ATA report shows increased truck driver turnover for large fleets

The ATA’s Trucking Activity Report said that there was an annualized rate of 75 percent for large truckload fleet driver turnover, representing a 69 percent increase from the fourth quarter of 2010 and a 39 percent annual increase compared to the first quarter of 2010. The first quarter turnover percentage is at its highest level since the second quarter of 2008.

By ·

A new report from the American Trucking Associations (ATA) found that longhaul truck driver turnover was up during the first quarter.

The ATA’s Trucking Activity Report said that there was an annualized rate of 75 percent for large truckload fleet driver turnover, representing a 69 percent increase from the fourth quarter of 2010 and a 39 percent annual increase compared to the first quarter of 2010. The first quarter turnover percentage is at its highest level since the second quarter of 2008.

The report noted that turnover is on the rise, with the driver market tightening in conjunction and drivers moving around from one carrier to another for the best pay and benefits.

“The driver market is tightening,” ATA Chief Economist Bob Costello said in a statement. “We hear nearly every day from fleets who cannot find enough drivers to meet demand. With the economy continuing to recover from the Great Recession, the implementation of new regulations and the number of retirees outpacing the number of drivers entering the industry, I expect to see the turnover rate continue to rise.”

Driver turnover and tight capacity are two things that clearly go hand in hand in the trucking industry, especially during the current tight market conditions, spurred on by a stalled economic recovery and the recent implementation of CSA 2010, as well as possible changes to truck driver hours-of-service regulations.

And unless capacity is added by major trucking players, it is likely that turnover will continue at its current rate, say industry experts.

“Even if carriers were buying trucks, they still cannot find drivers,” said Lana Batts, partner at Transport Capitol Partners. “In order for carriers to attract and retain drivers, rates will need to rise from where they are today. Rate hikes will go to driver pay first even though unemployment is still nearly ten percent. Possible driver candidates are collecting unemployment with a cash job on the side—and are also home every night.”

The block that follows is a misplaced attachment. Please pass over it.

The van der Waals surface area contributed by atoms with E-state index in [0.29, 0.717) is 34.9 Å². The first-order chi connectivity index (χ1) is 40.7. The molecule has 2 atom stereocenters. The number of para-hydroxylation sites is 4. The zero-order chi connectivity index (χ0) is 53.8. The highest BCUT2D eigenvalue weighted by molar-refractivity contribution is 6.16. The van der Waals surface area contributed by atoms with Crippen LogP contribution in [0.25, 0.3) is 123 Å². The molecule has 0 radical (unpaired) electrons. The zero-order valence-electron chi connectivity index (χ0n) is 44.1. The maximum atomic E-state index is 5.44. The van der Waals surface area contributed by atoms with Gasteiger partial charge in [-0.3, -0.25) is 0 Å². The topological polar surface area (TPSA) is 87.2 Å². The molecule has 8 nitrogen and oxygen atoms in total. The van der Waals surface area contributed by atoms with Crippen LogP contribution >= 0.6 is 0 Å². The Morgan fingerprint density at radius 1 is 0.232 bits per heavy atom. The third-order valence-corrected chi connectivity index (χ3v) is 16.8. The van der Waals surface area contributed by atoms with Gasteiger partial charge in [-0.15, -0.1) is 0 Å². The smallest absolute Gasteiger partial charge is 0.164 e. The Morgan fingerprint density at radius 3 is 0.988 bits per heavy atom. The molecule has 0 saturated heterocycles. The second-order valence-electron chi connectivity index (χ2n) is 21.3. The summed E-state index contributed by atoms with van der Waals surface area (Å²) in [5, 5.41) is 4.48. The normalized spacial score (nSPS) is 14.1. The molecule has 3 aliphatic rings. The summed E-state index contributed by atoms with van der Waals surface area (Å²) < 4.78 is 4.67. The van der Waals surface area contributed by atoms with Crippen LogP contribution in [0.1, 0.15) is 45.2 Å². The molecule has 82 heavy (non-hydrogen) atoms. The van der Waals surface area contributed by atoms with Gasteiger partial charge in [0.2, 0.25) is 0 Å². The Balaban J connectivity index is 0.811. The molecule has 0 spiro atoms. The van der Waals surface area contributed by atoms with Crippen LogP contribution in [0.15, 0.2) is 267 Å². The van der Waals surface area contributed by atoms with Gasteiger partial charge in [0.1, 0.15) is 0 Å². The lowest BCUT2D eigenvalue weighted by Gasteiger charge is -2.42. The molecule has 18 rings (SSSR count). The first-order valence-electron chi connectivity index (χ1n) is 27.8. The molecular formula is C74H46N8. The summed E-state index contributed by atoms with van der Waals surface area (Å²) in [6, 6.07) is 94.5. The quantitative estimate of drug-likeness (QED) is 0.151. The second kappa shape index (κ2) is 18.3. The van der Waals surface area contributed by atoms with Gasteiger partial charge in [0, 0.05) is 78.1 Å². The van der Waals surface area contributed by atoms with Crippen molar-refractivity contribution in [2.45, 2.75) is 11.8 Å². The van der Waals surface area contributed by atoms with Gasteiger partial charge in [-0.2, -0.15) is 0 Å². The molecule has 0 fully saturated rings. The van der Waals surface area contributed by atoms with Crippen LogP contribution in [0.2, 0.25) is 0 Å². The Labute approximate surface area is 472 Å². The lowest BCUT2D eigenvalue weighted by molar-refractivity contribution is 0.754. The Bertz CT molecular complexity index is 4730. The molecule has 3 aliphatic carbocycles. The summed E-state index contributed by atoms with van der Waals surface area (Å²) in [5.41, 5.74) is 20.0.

While the ATA report points to increased turnover, it should not suggest that strong economic activity is what is supporting that effort, according to FTR Associates Senior Consultant Noel Perry.

“The trucking data is not an indication of economic recovery,” Perry told LM in a recent interview. “It is an indication of a trucking recovery.  Turnover goes up early in recoveries as drivers who want to change fleets do so.  Truckers have not hired earlier because productivity allowed them to move more freight without hiring.  Now they have to hire to expand.”

The ATA report also found that driver turnover at small truckload fleets inched up one percentage point to 50 percent in the first quarter for its highest level since the third quarter of 2008, and less-than-truckload (LTL) fleet turnover rose to 8 percent in the first quarter from 6 percent in the fourth quarter of 2010.


About the Author

Jeff Berman, Group News Editor
Jeff Berman is Group News Editor for Logistics Management, Modern Materials Handling, and Supply Chain Management Review. Jeff works and lives in Cape Elizabeth, Maine, where he covers all aspects of the supply chain, logistics, freight transportation, and materials handling sectors on a daily basis. Contact Jeff Berman

Subscribe to Logistics Management Magazine!

Subscribe today. It's FREE!
Get timely insider information that you can use to better manage your entire logistics operation.
Start your FREE subscription today!

Latest Whitepaper
Is Your Logistics Strategy Keeping Pace with Your Manufacturing Efficiency?
U.S. manufacturers continue to invest in world-class technology and innovation, as a growing number of businesses choose to expand U.S.-based production — or return manufacturing from Asia.
Download Today!
From the April 2017 Issue
While adoption rates have remained relatively flat, yard management systems (YMS) are helping logistics operations turn that important space between the loading dock and the gate into a vital link in the supply chain.
Information Management: Wearables come in for a refit
2017 Air Cargo Roundtable: Positive Outlook Driven by New Demand
View More From this Issue
Subscribe to Our Email Newsletter
Sign up today to receive our FREE, weekly email newsletter!
Latest Webcast
Maximize Your LTL Driver Adherence with Real-time Feedback
This webinar shows how companies are using real-time performance data to optimize the scheduling of their city fleets, as well as the routing of their standard, accelerated and time-critical shipments.
Register Today!
EDITORS' PICKS
2017 Salary Survey: Fresh Voices Express Optimism
Our “33rd Annual Salary Survey” reflects more diversity entering the logistics management...
LM Exclusive: Major Modes Join E-commerce Mix
While last mile carriers receive much of the attention, the traditional modal heavyweights are in...

ASEAN Logistics: Building Collectively
While most of the world withdraws inward, Southeast Asia is practicing effective cooperation between...
2017 Rate Outlook: Will the pieces fall into place?
Trade and transport analysts see a turnaround in last year’s negative market outlook, but as...